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6 Ways To Improve Soil Health
By Vern Grubinger, University of Vermont Extension vegetable and berry specialist.
No-tillers can learn how to improve the health of their soils with the help of the newly revised book "Building Soil For Better Health," written by two prominent soil scientists.
Managing for soil health means caring for the chemical, biological and physical quality of your land. In recent years, most growers have done a good job on the chemical issues, by monitoring for pH and nutrient levels with soil tests.
In the years to come, the challenge will be to expand that care to the microbial populations and soil structure. Kind of like health care reform for soil. Well, maybe not, because you don’t need Congress to help you do this.
The new edition of “Building Soils for Better Health,” was published by the Sustainable Agriculture Research and Education (SARE) outreach office of the USDA.
The Chair of the Department of Crop and Soil Sciences at Cornell University, van Es is a professor of soil and water management. He also directs the Cornell Initiative on Computational Agriculture. Magdoff is professor emeritus of plant and soil science at the University of Vermont and an adjunct professor of crop and soil science at Cornell University.
Their book clearly explains the principles and practices of soil stewardship that can be applied to your farm. The following information comes from that book, with permission.
What’s wrong with my crop?
What many people think are individual production problems may just be symptoms of a degraded, poor-quality soil. These symptoms are usually directly related to depletion of soil organic matter, lack of a thriving and diverse population of soil organisms and compaction caused by use of heavy field equipment.
Farmers have been encouraged to react to individual symptoms instead of focusing their attention on general soil health management. A new approach is needed to help develop farming practices that take advantage of the inherent strengths of natural systems. In this way, we can prevent the many symptoms of unhealthy soils from developing, instead of reacting after they develop.
Six ways to improve soil health
Most types of agriculture soil health can be improved through six main approaches:
- reducing tillage
- avoiding soil compaction
- growing cover crops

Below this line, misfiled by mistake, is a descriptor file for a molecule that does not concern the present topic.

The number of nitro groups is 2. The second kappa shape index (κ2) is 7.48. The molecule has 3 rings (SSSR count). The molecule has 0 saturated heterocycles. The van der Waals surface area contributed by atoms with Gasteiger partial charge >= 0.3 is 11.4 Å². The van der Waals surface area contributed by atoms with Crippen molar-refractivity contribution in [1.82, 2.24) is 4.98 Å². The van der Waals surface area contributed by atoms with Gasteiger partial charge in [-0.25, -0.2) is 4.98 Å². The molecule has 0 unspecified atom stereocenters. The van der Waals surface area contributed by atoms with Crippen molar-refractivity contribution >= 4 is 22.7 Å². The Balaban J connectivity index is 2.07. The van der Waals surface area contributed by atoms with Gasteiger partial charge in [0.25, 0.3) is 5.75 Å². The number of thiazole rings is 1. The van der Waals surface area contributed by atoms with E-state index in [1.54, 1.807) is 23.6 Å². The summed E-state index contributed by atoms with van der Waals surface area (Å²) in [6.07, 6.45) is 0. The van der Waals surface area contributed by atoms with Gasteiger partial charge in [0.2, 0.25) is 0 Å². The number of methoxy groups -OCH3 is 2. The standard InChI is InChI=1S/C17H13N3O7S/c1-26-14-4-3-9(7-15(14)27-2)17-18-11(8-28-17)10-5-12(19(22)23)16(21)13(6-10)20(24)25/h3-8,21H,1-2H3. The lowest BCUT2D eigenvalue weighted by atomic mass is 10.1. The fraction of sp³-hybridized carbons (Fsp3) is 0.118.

- better crop rotations
- organic amendments
- inorganic amendments.
You can maintain or increase soil organic matter more easily when you use reduced-tillage systems, especially no-till, strip-till and zone-till.
The decreased soil disturbance keeps biological activity and organic matter decomposition near the surface and helps maintain a soil structure that allows rainfall to infiltrate rapidly.
Leaving residue on the surface, or applying mulches, has a dramatic impact on soil biological activity. It encourages the development of earthworm populations, maintains soil moisture and moderates temperature extremes.
Compared with conventional tillage, soil erosion (water, wind or tillage) is greatly reduced under minimum-tillage systems, which help keep organic matter and rich topsoil in place. Any other practices that reduce soil erosion, such as contour tillage, strip cropping along the contours and terracing, also help maintain soil organic matter.
Use cover crops when soils would otherwise be bare to add organic matter, capture residual plant nutrients, and reduce erosion. Cover crops also help maintain soil organic matter in resource-scarce regions that lack possible substitutes for using crop residues for fuel or building materials.
If at all possible, use rotations that use grass, legume or a combination of grass and legume forage crops, or crops with large amounts of residue as important parts of the system. Leave residues from annual crops in the field, or, if you remove them for feed, composting or bedding, return them to the soil as manure or compost.
Raising animals or having access to animal wastes from nearby farms gives you a wider choice of economically sound rotations. Those that include perennial forages make hay or pasture available for use by dairy and beef cows, sheep and goats—and nowadays even poultry.